Unfair Labour Practice

Unfair Dismissals, Unacceptable Labour Practice and Related Issues

The Labour Relations Act (LRA) regulates labour practices in South Africa and defines actions that are deemed to be unfair labour practices. According to the LRA, workers have the right to be treated fairly. Unfair labour practices refers to the employer’s conduct regarding promotion of the employee, training or demotion of the worker as related to the benefits that the employee enjoys in contravention of the allowable actions according to the LRA.

Unfair labour practices actions entail suspension of a worker for unfair reasons or in an unfair manner or unfair disciplinary action, not including dismissal of the worker. Such practices furthermore include instances where the employer does not want to reinstate a former worker as per agreement or any occupational detriment, not including dismissal that is in direct violation of the Protected Disclosures Act of 2000 – based on the employee having disclosed information, which is protected according to the regulations of the said Act.

Failure to promote a worker for promotion, who has the experience, credentials and the track record to justify promotion, because of discriminatory reasons is in contravention of the LRA and constitutes an unfair labour practice. The same holds true for a situation where the employer withholds benefits from an employee, such as free transport or housing when the other employees at the same job level receive such benefits. Where the employer provides training to all workers, but not to specific workers without valid reason then such an action may also be seen as unfair, unless the excluded workers have already received similar training before.

Where an employee is subjected to disciplinary action for which the employee believes him or her to be innocent, the employee can refer the dispute to the CCMA. Where the employee does not get paid because of the outcome of a disciplinary action, the employee cannot refer the case, but if the employee is suspended pending the outcome of an investigation, the employee must still be remunerated, and although it is a dispute regarding salary, it is not a dispute about fair labour practice. It only becomes an unfair labour practice if the employee is suspended for an unreasonable period without any reasonable cause for the delay in completing the disciplinary enquiry.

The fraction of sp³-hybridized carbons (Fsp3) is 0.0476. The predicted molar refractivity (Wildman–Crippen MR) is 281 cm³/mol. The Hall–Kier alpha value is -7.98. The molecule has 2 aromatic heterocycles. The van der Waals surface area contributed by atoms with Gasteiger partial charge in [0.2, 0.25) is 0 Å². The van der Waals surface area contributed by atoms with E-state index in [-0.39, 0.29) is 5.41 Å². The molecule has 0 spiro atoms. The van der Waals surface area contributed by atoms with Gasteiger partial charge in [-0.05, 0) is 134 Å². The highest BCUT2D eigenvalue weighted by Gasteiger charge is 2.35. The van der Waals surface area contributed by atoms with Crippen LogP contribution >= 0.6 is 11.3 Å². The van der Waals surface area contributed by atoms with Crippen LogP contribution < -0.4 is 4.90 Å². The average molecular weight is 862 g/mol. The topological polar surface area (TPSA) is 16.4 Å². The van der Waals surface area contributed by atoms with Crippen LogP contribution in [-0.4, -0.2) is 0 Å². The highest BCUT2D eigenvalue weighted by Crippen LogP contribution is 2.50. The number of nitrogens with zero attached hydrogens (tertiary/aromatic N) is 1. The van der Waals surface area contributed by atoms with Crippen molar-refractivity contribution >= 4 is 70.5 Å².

Suspension would be deemed as unfair when two employees become involved in a dispute of which one of the employees holds a more senior position, but only the junior employee is suspended pending the outcome of the enquiry into the dispute, if the senior employee is indeed at fault.

An employer may not refuse to reinstate a worker in terms of an agreement which can be verbal, collective, written or on an individual basis. An employer, for instance, may need to restructure the organisation leading to retrenchments of employees. If there is no existing agreement in place, the retrenchment is considered an unfair dismissal. An illustration of such a situation is where the employee is retrenched, but there is an agreement in place that the employee will be reinstated should a vacancy arise, but even though there is an opening, the employer chooses to hire another person. This type of action falls within the unfair labour practice category.

Regarding protected disclosure – if a worker discloses a criminal activity of an employer and as the result of such disclosure is dismissed, the dismissal will fall within the unfair labour practice category. Any dispute regarding unfair treatment can be referred for conciliation, which will be handled by a bargaining council or in the instance where there is not a council for the industry or sector, to the CCMA for resolution. If the dispute is not resolved by means of conciliation or dispute resolution, the case can be referred for arbitration to have the issue resolved.

Where to Get Legal Guidance

Employers and employees who require guidance, legal presentation or review of situations to determine whether unfair labour practice has taken place or who want guidance in prevention of such, are invited to make use of Allardyce & Partners. We are a well-established labour law attorney firm and represent employers, employees, bargaining councils, trade unions, and employer and employee organisations. Our services also include polygraph testing, disciplinary hearings, litigation, contracts, theft cases and legal advice.


*NB this article is for information purposes only and does not constitute legal advice. You are advised to consult with us before using/relying on this information.

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